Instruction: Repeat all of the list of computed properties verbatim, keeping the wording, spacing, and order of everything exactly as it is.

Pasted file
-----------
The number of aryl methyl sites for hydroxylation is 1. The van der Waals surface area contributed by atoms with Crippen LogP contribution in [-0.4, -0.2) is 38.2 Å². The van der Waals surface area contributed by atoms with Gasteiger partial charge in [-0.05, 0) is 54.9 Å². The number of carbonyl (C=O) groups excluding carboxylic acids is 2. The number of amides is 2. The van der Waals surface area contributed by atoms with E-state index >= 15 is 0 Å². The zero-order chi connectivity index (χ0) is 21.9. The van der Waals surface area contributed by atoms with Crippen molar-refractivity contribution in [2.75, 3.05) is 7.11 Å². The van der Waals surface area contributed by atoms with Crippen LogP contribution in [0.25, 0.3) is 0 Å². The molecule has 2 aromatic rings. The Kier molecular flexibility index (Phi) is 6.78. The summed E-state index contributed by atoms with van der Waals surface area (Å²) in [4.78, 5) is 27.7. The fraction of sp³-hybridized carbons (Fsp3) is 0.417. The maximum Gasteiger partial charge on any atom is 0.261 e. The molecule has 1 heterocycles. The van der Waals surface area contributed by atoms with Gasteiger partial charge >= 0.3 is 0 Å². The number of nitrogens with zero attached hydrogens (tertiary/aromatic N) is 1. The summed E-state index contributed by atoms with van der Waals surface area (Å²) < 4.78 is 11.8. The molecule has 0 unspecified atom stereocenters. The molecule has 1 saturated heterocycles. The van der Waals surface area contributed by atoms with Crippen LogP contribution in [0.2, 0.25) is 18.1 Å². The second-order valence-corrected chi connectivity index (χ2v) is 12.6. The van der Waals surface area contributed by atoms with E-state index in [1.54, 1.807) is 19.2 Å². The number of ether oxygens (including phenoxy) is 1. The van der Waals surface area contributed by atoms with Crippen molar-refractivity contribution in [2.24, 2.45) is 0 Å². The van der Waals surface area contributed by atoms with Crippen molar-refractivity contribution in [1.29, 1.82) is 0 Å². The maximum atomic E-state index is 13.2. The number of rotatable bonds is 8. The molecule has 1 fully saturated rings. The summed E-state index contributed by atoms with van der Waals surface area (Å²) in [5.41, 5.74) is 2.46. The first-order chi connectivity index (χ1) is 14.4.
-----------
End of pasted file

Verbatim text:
The number of aryl methyl sites for hydroxylation is 1. The van der Waals surface area contributed by atoms with Crippen LogP contribution in [-0.4, -0.2) is 38.2 Å². The van der Waals surface area contributed by atoms with Gasteiger partial charge in [-0.05, 0) is 54.9 Å². The number of carbonyl (C=O) groups excluding carboxylic acids is 2. The number of amides is 2. The van der Waals surface area contributed by atoms with E-state index >= 15 is 0 Å². The zero-order chi connectivity index (χ0) is 21.9. The van der Waals surface area contributed by atoms with Crippen molar-refractivity contribution in [2.75, 3.05) is 7.11 Å². The van der Waals surface area contributed by atoms with Crippen LogP contribution in [0.25, 0.3) is 0 Å². The molecule has 2 aromatic rings. The Kier molecular flexibility index (Phi) is 6.78. The summed E-state index contributed by atoms with van der Waals surface area (Å²) in [4.78, 5) is 27.7. The fraction of sp³-hybridized carbons (Fsp3) is 0.417. The maximum Gasteiger partial charge on any atom is 0.261 e. The molecule has 1 heterocycles. The van der Waals surface area contributed by atoms with Gasteiger partial charge >= 0.3 is 0 Å². The number of nitrogens with zero attached hydrogens (tertiary/aromatic N) is 1. The summed E-state index contributed by atoms with van der Waals surface area (Å²) < 4.78 is 11.8. The molecule has 0 unspecified atom stereocenters. The molecule has 1 saturated heterocycles. The van der Waals surface area contributed by atoms with Crippen LogP contribution in [0.2, 0.25) is 18.1 Å². The second-order valence-corrected chi connectivity index (χ2v) is 12.6. The van der Waals surface area contributed by atoms with E-state index in [1.54, 1.807) is 19.2 Å². The number of ether oxygens (including phenoxy) is 1. The van der Waals surface area contributed by atoms with Crippen molar-refractivity contribution in [2.24, 2.45) is 0 Å². The van der Waals surface area contributed by atoms with Crippen molar-refractivity contribution in [1.29, 1.82) is 0 Å². The maximum atomic E-state index is 13.2. The number of rotatable bonds is 8. The molecule has 1 fully saturated rings. The summed E-state index contributed by atoms with van der Waals surface area (Å²) in [5.41, 5.74) is 2.46. The first-order chi connectivity index (χ1) is 14.4.